I WAS born in Hong Kong and immigrated to the United States with my family when I was 4. I spent most of my childhood in Chicago. My elementary school had no program in English as a second language, so I was placed in a class for students with speech impediments. It worked out well because we had to pronounce sounds over and over, and I'm told that I don't have an accent today.
My father, a math professor in Hong Kong, worked as an electrical engineer here. My mother was an art teacher, but once we came to the United States, she went back to school and became certified as a special-education teacher.
The immigrant experience had a profound effect on me. It taught me the importance of hard work and the value of being entrepreneurial. I saw what a hard time my parents had upon arriving in this country. It takes time to understand a new system and the tacit rules of a new culture.
My high school, the Illinois Mathematics and Science Academy, showed me that anything is possible and that you're never too young to think big. At 15, I worked as a computer programmer at the Fermi National Accelerator Laboratory, or Fermilab. After graduating, I attended Stanford for a degree in economics and computer science.
While there, I was an intern at Microsoft and developed the RSS news aggregator for Outlook, the company's e-mail offering. I also volunteered in East Palo Alto, Calif., teaching and encouraging low-income elementary students to become interested in math, science and technology.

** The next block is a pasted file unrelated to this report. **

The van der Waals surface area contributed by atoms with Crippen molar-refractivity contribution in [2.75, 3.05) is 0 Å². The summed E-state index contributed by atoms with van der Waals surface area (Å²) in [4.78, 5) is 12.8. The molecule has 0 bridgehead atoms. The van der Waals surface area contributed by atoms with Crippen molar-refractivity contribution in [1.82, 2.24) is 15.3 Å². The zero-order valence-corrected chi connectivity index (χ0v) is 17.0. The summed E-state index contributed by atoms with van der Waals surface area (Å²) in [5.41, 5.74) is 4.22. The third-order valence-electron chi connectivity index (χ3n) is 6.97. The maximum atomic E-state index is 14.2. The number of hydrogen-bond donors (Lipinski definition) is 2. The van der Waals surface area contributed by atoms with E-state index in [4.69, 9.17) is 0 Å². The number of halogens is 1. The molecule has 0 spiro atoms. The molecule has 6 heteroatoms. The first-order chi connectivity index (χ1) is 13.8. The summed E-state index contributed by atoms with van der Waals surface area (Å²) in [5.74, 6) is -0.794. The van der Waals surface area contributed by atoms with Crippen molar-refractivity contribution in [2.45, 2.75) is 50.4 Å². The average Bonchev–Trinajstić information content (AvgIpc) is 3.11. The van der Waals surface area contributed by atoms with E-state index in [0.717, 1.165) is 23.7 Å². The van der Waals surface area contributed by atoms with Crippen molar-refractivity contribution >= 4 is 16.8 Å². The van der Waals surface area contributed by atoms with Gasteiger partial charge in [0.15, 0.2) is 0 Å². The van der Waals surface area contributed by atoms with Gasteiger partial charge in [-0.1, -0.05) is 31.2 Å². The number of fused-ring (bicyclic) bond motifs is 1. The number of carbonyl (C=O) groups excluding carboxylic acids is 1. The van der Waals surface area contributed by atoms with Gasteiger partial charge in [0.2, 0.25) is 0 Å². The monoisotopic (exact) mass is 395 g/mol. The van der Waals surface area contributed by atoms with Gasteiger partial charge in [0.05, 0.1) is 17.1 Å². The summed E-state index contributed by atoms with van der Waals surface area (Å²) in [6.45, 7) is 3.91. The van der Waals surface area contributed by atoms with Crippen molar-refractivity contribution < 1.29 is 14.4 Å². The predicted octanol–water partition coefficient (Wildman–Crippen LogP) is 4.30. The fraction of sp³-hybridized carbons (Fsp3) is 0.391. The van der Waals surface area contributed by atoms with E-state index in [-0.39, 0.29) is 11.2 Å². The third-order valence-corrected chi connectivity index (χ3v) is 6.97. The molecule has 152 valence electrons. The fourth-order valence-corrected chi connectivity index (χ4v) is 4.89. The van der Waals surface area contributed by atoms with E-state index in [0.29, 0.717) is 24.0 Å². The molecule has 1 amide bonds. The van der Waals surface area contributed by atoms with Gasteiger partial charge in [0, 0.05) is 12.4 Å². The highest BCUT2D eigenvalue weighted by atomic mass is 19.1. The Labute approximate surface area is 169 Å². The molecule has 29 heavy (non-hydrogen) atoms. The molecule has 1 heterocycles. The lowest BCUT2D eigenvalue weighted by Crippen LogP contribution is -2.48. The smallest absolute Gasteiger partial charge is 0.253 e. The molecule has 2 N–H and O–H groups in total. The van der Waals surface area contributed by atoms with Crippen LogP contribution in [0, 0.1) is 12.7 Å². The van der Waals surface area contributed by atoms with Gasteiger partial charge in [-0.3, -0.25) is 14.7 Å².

Based on that experience, I founded the Camp Amelia Technology Literacy Group, a nonprofit, in 2003. It provided free computer training and software for urban youth. Camp Amelia has since merged with another technology education nonprofit, SearchLit.org.
In my senior year, I was a Mayfield Fellow; the program essentially provided a crash course in starting a company. I was the Phi Beta Kappa class speaker at my 2005 commencement and then stayed at Stanford to get a master's in computer science. Next, I studied at the University of Oxford on a Marshall Scholarship and received a second master's, in Internet studies. While in England, I also worked on the corporate strategy team at Google's offices there.
In 2006, I got a call from a recruiter for Salesforce.com and decided to join the company as a product director. In 2007, I became intrigued by Facebook's developer platform and decided to create an application within Salesforce.com called Faceconnector, which enabled Salesforce customers to view select Facebook profile information as permitted by each Facebook member. I allowed people to use it free, and word spread quickly. Shortly after that, Prentice Hall contacted me with a book deal. I spent 2008 writing "The Facebook Era: Tapping Online Social Networks to Build Better Products, Reach New Audiences and Sell More Stuff."
I realized that social media would be transformational for businesses and decided to start a software company that would help Fortune 500 companies manage their marketing efforts using social media. Steve Garrity, who had been a computer lab partner of mine at Stanford, left his job at Microsoft to start that company, Hearsay Social, with me in 2009.
I'm passionate about encouraging women and girls to pursue math, science and engineering. At times, it was intimidating for me to be the only woman in an advanced-level engineering class, and it's still intimidating at C.E.O. events. But just by showing up, my female colleagues and I are making it easier for those who come after us.
As told to Patricia R. Olsen.
This article originally appeared in The New York Times.